Apr 192013

Joe Schram uses one of our marine-grade fiberglass dock boxes as part of his beachcombing project.

Dock box customer Joe keeps his beach combing gear safe and dry in his fiberglass storage box.

Joe heads out to the beach every morning and every evening to search for “treasure” with his metal detector.

“Beachcombing,” explains Joe Schram, a Deck and Dock Box customer, “is a profitable way to enjoy a nice walk on the beach.” A retired NJ Transit worker, Joe has been using a metal detector to “comb” the beaches near his Seaside Heights home for over fifteen years now.

“When I retired, my doctor told me I had to take daily walks,” Joe explains, “but I wasn’t great at keeping that promise.” He and his wife, Marjorie, had just moved to a home on the shore “and despite the beach being wonderful, I found just walking up and down to be kind of boring.”

The solution came in the form of a Garrett metal detector.

“My wife bought it for me off Craigslist,” Joe explains, “and told me; Give it a go. That first day, I found nearly nine bucks in change; coins people had just dropped in the sand.”

And following that, a hobby bordering on obsession was formed; and Joe’s health improved as well.

“I used to grumble about going for a twenty minute walk,” Joe laughs. “When I got the metal detector, I was gone for three or hour hours at a time.” As a result, Joe lost 20lbs over the course of his first year as a retiree; and his health has never been better. He even invested in one of our marine grade fiberglass dock boxes to keep it in.

“Right there on the deck,” he explains, “so I can just leave the house and pick it up.”

Although the health improvement has been great, for Joe the real benefit has been financial.

Joe stored his Garret metal detector in a marine grade fiberglass dock box for safety.

Our boat box has kept Joe’s Garrett metal detector in great shape for over 15 years.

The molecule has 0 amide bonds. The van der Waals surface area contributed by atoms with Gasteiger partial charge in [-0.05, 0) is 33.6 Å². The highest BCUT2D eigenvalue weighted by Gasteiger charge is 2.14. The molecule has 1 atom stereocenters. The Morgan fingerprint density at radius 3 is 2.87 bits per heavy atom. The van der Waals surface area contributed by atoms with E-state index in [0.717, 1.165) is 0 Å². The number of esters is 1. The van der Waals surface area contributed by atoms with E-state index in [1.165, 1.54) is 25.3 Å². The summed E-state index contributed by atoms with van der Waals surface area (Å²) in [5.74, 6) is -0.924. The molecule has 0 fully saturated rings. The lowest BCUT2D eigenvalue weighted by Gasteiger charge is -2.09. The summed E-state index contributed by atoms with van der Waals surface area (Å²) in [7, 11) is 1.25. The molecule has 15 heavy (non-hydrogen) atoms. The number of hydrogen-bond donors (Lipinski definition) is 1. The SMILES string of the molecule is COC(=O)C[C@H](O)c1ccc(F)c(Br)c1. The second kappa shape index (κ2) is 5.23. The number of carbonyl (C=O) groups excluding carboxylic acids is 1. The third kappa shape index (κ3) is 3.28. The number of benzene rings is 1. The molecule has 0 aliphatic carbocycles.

“Every summer, thousands of people come down to The Shore and that means there’s a lot of stuff to find on the beach each evening.” Joe normally heads out onto the sand about an hour before sundown; when most of the sun-worshipers have headed home, but before any of the other beach-scourers have started their search.

“You’ll find loose change, mostly – quarters and nickels by the bucketful.” Joe regularly finds around twenty bucks during his summer evenings – “and I figure I’m willing to take a couple of hours walk if I’m getting paid for it!”

On some days, that haul can be a lot higher – and it’s not just coins he finds.

“I’ll pick up jewelry, cell-phones – more car keys that you’d think.” And while Joe likes making a buck, he tries his best to return all the stuff he finds to its rightful owners. “Normally people who’ve lost jewelry will come back the next morning to try and find it. If I see somebody kicking through the sand, I’ll ask them what they lost and if I picked it up, I’ll give it back to them.”

Sadly, that doesn’t happen as often as he’d like.

“The nicest thing I can remember is some poor girl in tears, because she’d lost her engagement ring. She was so upset about having to tell her fiance.” Fortunately, Joe had found the ring the previous evening. “I knew immediately that it was the one,” he laughs. “You don’t find a diamond ring on the beach every day!”

Joe admits that he’s not going to get rich beachcombing “but it is a nice boost to my pension.”

If nothing else, it paid for the boat box he bought – “which is perfect. I keep my metal detector in it so I don’t trail sand all through the house, and it keeps it dry even in the worst storms.” Even better than that, there’s stainless steel hardware molded into the fiberglass which he can attach a padlock to “just in case somebody wants to start beachcombing with my stuff.”


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